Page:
It may be argued that, as the information upon which these articles are compiled is given by the parties interested, it is unreliable. Of course, a sensible reader will not forget that fact; but he is also asked to remember that one seldom meets a business man foolish enough to have information published about him from points many of which it is well-known must have been supplied by himself, unless that information be reasonably correct. No policy could be more suicidal.
The information as to partnerships past and present, and business career generally, will, in the hands of the careful reader, be most useful, and should always be considered when making private enquiries concerning a business man. Old partners can very often be of great use in answering these questions; but it should always be borne in mind that while they are the most likely to know the truth, they are naturally among the least likely to tell it without bias. An indirect opinion which can be traced to an old partner should be received with the greatest caution.
Some of the particulars given may seem unimportant at first glance, but the compilers are satisfied that experience will prove all to be useful. As an auxiliary of the directories in use, this part of the Cyclopedia will be valuable; and for the compiling of special lists it will be particularly beneficial. Business men are being constantly addressed at both page break their offices and private houses with the same communication, while wholesale houses at a distance are daily wasting paper and stamps by sending their communications to journeymen, who appear in the directories under the same calling as their employers, and without any distinction. Much difficulty is also experienced in finding out those names in the directory which have been left from year to year instead of being struck out. In the Cyclopedia this is at once made plain, for every firm is called upon, and those who may be about to leave or change frequently call attention to the fact, and the change is duly made.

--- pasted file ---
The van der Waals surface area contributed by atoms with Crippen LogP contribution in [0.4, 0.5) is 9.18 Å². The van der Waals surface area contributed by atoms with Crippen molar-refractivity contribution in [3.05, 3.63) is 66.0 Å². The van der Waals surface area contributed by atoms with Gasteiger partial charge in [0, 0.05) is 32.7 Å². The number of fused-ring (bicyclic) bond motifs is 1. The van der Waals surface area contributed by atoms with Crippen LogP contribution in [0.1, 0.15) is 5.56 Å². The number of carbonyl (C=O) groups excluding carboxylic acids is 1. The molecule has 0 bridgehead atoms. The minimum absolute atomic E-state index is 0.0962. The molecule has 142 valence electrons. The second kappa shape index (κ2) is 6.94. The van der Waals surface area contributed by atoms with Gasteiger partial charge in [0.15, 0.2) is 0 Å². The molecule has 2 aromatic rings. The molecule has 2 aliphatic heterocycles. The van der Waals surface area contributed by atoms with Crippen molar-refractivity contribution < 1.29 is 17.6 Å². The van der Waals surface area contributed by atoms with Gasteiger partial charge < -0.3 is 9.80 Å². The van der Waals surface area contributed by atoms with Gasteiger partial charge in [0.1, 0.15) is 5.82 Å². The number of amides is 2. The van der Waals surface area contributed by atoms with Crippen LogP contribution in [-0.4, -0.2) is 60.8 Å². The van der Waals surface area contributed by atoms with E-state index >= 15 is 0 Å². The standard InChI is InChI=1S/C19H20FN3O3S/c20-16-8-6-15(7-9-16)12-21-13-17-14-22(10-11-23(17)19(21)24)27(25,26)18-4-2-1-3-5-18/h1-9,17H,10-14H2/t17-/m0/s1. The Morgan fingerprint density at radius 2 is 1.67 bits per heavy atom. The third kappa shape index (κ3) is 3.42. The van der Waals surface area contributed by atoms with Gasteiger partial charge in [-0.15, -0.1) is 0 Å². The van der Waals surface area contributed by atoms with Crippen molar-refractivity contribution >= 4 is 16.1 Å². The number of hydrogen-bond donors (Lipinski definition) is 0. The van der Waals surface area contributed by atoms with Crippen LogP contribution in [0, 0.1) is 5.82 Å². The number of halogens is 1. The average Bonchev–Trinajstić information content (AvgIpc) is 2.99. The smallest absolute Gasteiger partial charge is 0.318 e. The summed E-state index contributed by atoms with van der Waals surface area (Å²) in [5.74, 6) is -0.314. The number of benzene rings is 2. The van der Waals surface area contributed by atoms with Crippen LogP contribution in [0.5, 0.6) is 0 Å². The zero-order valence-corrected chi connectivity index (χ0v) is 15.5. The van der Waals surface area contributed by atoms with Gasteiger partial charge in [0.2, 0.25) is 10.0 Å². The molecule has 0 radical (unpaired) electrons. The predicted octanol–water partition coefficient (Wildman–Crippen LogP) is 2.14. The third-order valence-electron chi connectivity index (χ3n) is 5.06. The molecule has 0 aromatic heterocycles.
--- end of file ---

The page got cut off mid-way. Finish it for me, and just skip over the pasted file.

In some few cases hardly sufficient information appears, in view of the importance of the concern. Readers are asked to acquit the proprietors of blame. Every reasonable effort has been made to allot each firm the space merited, but in some instances it has been impossible to get the information without waiting too long for it, and in a few others it has been either refused or grossly neglected.